Digital video discs new battleground for giants

Seven of the world's biggest electronics and entertainments companies, including Matsushita, Toshiba and Time Warner, are joining forces to develop a rival format of the next generation of digital video disc to the one to be produced by Sony and P hilips.

Discs, which have a very high picture and sound quality, are expected to replace video tapes. The consequences of the two-sided fight to produce the disc could prove as costly and damaging as the 1980s battle over VHS and Betamax tape systems.

Sony, which developed Betamax, lost heavily in the Eighties to Matsushita, the originator of the now universal VHS tape format.

Toshikatsu Yamawaki, managing director of Matsushita, said yesterday that the group's first products would be available in the autumn next year at about $500 (£320) for players and $30 (£19.50) for discs.

Amid this electronics battle-ground, Microsoft, the world's largest computer software company, headed by Bill Gates, might inadvertently end up with the casting vote that decides which system becomes the industry standard worldwide.

On Monday, Microsoft announced a collaborative alliance with Sony to develop innovations in consumer electronics, such as interactive video systems. However, the company is non-committal over whether it will yet support the disc format from Sony and Philips.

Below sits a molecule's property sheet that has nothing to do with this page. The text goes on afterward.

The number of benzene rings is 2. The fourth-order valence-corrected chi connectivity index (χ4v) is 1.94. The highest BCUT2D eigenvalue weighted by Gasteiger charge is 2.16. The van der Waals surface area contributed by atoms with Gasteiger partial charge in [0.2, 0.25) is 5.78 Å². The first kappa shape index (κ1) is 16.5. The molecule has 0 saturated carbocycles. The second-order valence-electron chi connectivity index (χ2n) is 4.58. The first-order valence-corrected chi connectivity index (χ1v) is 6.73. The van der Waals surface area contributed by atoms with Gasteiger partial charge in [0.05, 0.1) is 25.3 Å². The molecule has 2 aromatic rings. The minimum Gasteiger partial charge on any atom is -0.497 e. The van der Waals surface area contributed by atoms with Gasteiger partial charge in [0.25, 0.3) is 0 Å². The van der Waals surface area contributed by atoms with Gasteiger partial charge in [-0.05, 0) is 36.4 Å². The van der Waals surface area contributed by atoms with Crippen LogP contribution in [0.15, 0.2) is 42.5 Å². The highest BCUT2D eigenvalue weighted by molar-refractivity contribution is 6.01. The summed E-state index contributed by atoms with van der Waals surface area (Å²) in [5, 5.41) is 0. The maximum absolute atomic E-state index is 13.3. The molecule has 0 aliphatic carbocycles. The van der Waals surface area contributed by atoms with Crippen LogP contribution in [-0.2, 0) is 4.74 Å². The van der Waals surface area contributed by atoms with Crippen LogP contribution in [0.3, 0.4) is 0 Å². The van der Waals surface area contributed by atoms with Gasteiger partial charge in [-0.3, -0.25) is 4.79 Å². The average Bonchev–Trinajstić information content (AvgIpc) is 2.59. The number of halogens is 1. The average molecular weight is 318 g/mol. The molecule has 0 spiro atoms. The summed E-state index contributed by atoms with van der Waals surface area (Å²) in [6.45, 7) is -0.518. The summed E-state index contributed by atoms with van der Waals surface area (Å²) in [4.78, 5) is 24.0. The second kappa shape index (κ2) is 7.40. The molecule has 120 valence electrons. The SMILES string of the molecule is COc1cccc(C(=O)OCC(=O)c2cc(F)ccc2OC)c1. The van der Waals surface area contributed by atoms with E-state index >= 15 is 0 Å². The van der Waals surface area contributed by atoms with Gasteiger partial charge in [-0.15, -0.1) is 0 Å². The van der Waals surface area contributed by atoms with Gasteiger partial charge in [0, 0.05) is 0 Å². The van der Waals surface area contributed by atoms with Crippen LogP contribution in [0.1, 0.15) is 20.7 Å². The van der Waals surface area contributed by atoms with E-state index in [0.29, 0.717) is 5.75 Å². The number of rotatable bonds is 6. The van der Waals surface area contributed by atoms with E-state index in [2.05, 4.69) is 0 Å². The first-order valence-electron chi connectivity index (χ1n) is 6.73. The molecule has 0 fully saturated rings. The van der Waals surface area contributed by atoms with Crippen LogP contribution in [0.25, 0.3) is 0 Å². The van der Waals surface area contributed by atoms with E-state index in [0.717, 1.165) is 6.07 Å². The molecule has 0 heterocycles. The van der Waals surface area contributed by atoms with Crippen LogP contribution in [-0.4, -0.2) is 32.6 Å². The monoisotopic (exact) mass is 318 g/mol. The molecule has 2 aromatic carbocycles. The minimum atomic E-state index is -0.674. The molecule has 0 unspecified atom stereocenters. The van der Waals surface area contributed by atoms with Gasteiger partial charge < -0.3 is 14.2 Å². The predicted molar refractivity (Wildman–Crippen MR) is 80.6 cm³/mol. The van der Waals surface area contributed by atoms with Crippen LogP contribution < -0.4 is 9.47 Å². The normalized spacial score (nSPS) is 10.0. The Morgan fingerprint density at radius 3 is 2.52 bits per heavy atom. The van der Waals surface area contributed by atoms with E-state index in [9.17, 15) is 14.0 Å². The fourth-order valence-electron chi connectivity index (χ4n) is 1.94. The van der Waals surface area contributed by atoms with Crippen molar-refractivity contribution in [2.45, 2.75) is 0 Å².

Yesterday's development comes a month after Sony and Philips, the third- and second-largest consumer electronics groups in the world, revealed plans to produce a single-sided disc capable of storing 135 minutes of motion picture video.

The Sony and Philips disc can store 7.4 gigabytes of digital information. While that is 11 times more than the 650-megabyte capacity of traditional compact discs, it is less than the 10 gigabytes that will be available on the rivals' planned two-sided product. Multiple-language soundtracks on films will be possible on either format.

The rival group to Sony said its format, to be known as super-density disc, offered the image and sound quality and storage capacity required by film producers and technical staff. Toshiba, which has a 6 per cent stake in Time Warner, added that the group's format allowed 270 minutes of motion picture video to be stored on both sides of a single disc the same size as a compact disc.

Toshiba's camp also includes Matsushita's MCA subsidiary, Hitachi, Pioneer Electronic Corporation, Metro-Goldwyn-Mayer and Thomson Consumer Electronics. Alain Prestat, chairman of Thomson, added that Walt Disney was likely to approve the group's disc format.

Despite this show of strength, a Sony spokesman claimed: "Our system maintains compatibility since the system is similar to the current CD-ROM system." Existing CD-ROM material could be played on the system proposed by Sony and Philips while the rivals' system would require new production technology, he said.

However, there were signs from Philips that it was fearful of becoming involved in a protracted and damaging fight.

A spokeswoman said: "We're still aiming at one format. It's in no one's interest to have different formats."

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